Friday, September 23, 2016

It's been five, long years now

It's been years since I've posted. I stopped being hopeful. Stopped wanting to share our journey. But, for better or worse, here's what's happened in my absence.

We miscarried Leo at 8.5 weeks in November 2013. We had no embryos left. No backup plan. I went into a terrible depression.

In November of 2015 we tried IVF again at Premier Fertility in High Point, NC. We were "successful" having one embryo transferred and two frozen. I had a chemical pregnancy shortly after our fresh transfer.

Cut to June 2016: we attempted twice to do an FET. We were sandbagged as the clinic was closing on us and didn't inform us until well after we started the second attempt at the FET. Our first attempt was cancelled due to my elevated TSH. Being concerned about this during our second FET attempt, I wanted to come in on CD 14 for my ultrasound but was told the doctor was not in. It was bullshit. They were closing and their hours were abbreviated. They were willing to put my embryos at risk, not transfer them into a well-timed uterus, but just to get it over with so they wouldn't have to owe us any money.

Long story short, we ended up moving our embryos to NCCRM in Cary, NC. It was incredibly traumatic. I'm the only person I know who's ever personally moved her embryos to another clinic. I don't think anyone understands how difficult that was. They were in a container in my back seat for an hour and a half. JP was on a business trip. I was alone.

But we made it there and now the embryos are (hopefully) healthy and waiting for us at NCCRM. I have no idea what we're going to do next. Maybe we'll do an FET, maybe we'll do a fresh cycle to get more embryos.

If I was honest, I'd say I have little to no hope for this embryos. They've been through too much. I think that's why I want to do (our third) IVF. Some people understand this, others don't. I've stopped attempting to appease others' curiosity by explaining my reasoning.

And that's where we are.

Friday, March 6, 2015

There is No Place in Church for the Infertile Woman

There is no place in church for the infertile woman

She sits in the service, quiet, joyful, sorrowful.
She hangs her head during the moments of praise of which she finds it hard to participate.
A cloud of shame surrounds her when a new child is dedicated to the Lord,
For she has no child to dedicate. Her role in church is unfulfilled.

She’s a mother to no one and a wife to a childless husband.
Her place in church is one of an empty space, a listless wanderer, a rootless spirit, floating between two worlds: those with children and those without.

Who is she? She does not know. She wants to belong to a place, a group, a tribe of women who hold the hands of their children, who wrap their arms around the tiny bodies of their babies whose hearts beat close to theirs.

But she cannot hold her children. Her children reside in heaven. Each of their souls, taken away before they reached the earth. They live quietly in the heavens above us, far out of reach of their mother’s arms. They are not hers, yet they are, yet they’re not. They belong to God, as all of God’s children do, but these are children whose faces have never been seen or celebrated or known by their parents.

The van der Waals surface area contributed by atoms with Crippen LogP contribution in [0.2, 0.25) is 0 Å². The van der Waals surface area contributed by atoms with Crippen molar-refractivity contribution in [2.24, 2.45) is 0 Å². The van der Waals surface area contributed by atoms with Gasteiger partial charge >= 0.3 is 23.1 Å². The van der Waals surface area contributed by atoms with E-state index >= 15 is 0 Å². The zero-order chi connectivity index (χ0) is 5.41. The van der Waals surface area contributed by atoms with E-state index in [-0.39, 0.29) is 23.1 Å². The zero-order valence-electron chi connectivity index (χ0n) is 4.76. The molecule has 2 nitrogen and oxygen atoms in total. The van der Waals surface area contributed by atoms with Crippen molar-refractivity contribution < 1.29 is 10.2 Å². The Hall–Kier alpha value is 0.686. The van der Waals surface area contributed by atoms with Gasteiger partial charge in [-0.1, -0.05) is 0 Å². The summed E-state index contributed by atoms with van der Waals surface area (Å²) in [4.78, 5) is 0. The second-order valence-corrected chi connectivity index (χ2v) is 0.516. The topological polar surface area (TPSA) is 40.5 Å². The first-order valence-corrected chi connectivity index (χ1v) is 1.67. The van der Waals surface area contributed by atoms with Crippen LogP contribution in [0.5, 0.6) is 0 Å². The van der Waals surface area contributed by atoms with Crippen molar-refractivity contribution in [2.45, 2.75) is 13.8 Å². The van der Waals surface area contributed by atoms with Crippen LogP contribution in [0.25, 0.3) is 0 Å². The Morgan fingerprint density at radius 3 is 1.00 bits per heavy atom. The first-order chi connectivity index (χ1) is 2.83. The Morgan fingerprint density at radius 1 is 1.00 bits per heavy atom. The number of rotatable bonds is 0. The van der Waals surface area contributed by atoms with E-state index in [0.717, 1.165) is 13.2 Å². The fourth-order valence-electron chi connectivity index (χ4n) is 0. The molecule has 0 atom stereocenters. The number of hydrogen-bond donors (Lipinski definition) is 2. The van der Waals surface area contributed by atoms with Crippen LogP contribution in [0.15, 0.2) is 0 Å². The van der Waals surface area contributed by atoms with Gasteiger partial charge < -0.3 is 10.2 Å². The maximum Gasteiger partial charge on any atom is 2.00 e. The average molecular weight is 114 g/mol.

So she sits in the midst of a crowd of people who rejoice in God’s love and mercy, however, at times she feels beyond His love and mercy. Who is this God who could take a child from the arms of a loving mother who prayed and yearned and pleaded for? What God would strip a mother of a love that throbs within in her heart, pulsing through her veins, flowing to the fingers of the hands of the arms that remain empty?

Still she arrives on a Sunday morning with her smile widely available for others to see; but inside, her smile drips like a poison into her empty bosom, daring her to allow the church to see the writhing, wretched, seething, ugly beast who resides within her.

There is no place in church for the infertile woman.

There are no celebrations for her mourning. There are no moments of prayer to commemorate another failure, another year lost, another piece of her heart ripped away as she loses the hope of becoming a mother.

The coos of the babies in service are like thorny vines that creep through the floor. They writhe their way to beneath her chair, slowly slithering up the legs, wrapping their spiny arms around her body, gripping her tightly with their noose. No one sees her suffocating under the weight of these vines. They ever so silently take her breath away, piercing her skin, bleeding her life onto the floor of the church.

Her pain is invisible. Untouched. Unmentioned. Misunderstood. Ignored. Restrained. Rejected. Patronized.

There is no place in church for the infertile woman.

Who should she be? A childless mother? A wife? A woman? A lie?

She hangs her head as the people pray, but she does so, not out of worship, but out of shame; for she knows not where she belongs. She only knows that there is no place in church for an infertile woman.

Friday, October 18, 2013

Oh, hello again.

I'm sure you're wondering..  What the heck happened in Czech Republic?? Did you die?!?!  Well not quite. It was incredibly emotional tho. So I'm gonna try to sum it up for you in one neat little post. Here goes:

After our final scan we saw that we had 19 follicles. We were absolutely thrilled. Besides being bloated and uncomfortable, I didn't have many side effects from the Gonal F. I was just relieved that we'd have a good number of eggs. The doctor had told us that we'd most likely get 4 or 5 which meant we'd have some to freeze. Perfect.